How do you read books

How do you read?

How do we actually read?

The What is rolled out long and broad, content is sometimes discussed so intensely that the act of reading itself is completely lost. In the features section, on blogs and in magazines, books are praised and torn apart, stories and backgrounds are analyzed, but how a critic or frequent reader works, i.e. reads, is given far too little focus. Of course it is written that you have not read some books to the end, but who you say have been read from front to back or initially only the first and last sentence? Was it marked, painted, kinked or leafed through with white gauze gloves [please see Holger's first comment below and my answer]?

In future, 54books will feature interviews at regular irregular intervals in which critics, authors and publishing staff, bloggers, frequent readers and booksellers will have their say. There will be ten questions that will be answered short or long, serious or funny, all in all according to personal taste. This is not about individual content, but rather the technique of working out a book - the act of reading viewed from the outside.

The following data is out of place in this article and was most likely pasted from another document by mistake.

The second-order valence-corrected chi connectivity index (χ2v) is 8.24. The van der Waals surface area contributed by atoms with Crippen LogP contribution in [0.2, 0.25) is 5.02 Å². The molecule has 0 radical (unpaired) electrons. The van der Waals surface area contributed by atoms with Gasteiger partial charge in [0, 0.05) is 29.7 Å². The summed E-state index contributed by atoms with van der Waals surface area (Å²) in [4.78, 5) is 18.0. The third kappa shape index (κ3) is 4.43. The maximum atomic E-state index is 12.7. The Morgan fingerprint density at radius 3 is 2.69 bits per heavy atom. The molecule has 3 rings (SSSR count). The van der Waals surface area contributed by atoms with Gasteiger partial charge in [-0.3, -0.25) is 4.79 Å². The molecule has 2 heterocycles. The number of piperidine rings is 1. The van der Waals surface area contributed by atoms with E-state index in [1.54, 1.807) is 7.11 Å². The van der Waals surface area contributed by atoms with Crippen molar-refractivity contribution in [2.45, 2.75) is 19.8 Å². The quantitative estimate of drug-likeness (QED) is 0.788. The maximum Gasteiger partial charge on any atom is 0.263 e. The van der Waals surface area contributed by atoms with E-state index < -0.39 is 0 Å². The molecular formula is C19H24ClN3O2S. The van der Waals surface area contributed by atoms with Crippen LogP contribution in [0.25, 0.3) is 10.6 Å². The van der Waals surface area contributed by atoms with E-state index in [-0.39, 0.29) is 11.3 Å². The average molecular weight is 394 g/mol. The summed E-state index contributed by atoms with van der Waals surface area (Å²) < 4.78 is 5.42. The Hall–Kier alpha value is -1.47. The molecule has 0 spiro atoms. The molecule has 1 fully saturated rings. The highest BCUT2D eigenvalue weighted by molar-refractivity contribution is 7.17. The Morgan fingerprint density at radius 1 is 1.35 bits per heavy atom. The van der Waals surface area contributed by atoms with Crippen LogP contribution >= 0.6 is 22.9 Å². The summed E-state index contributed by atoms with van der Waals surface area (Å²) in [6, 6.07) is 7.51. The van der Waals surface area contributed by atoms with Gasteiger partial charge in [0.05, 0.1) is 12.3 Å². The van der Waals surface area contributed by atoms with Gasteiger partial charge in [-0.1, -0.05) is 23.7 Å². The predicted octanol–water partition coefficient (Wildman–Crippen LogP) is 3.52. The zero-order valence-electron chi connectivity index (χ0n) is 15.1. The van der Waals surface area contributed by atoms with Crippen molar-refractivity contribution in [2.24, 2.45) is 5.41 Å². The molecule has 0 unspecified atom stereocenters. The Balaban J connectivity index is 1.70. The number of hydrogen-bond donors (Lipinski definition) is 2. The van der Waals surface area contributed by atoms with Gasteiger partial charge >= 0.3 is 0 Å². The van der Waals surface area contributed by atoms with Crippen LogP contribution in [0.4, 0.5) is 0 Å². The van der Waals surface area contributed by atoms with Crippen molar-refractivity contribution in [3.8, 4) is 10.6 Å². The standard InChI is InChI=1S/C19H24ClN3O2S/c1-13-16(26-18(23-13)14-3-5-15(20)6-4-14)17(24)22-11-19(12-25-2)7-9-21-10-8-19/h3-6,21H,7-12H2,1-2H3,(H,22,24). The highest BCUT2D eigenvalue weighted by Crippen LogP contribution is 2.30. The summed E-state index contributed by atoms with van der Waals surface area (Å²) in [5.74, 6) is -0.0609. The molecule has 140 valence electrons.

1. Do you skip individual passages - even chapters - or do you read a book, if it is completely?
  2. Do you cheat and jump forward to find out the end faster?
  3. Do you use bookmarks (always the same / different?) Or do you put a book openly on your nose?
  4. Do you read paperbacks on one side, like a magazine, by completely folding down the cover?
  5. Do you prefer to read short or long chapters?
  6. Do you mark? With a pencil, marker, sticky note, simply fold the corresponding page or do you prefer to write out places?
  7. Do you look through older readings again for marked passages?
  8. Which is the (non-scientific) book in which you marked the most?
  9. Your favorite marked spot:
  10. Do you use an eReader? As a supplement to the printed matter - exclusively - not at all?

Do you think that you should also have your say? Then write an email to 54books.

As a lawyer, Tilman advises publishers, authors and other creative people on copyright and media law. As a blogger, he has made a name for himself in both literary criticism and mediation in the industry. Lawyer Winterling is also a member of the jury (including Hamburg Literature Awards) and moderator of readings, as well as being a sought-after interview partner (including Deutschlandfunk, Radio Eins) when it comes to reporting on legal topics and blogging in an understandable and entertaining manner.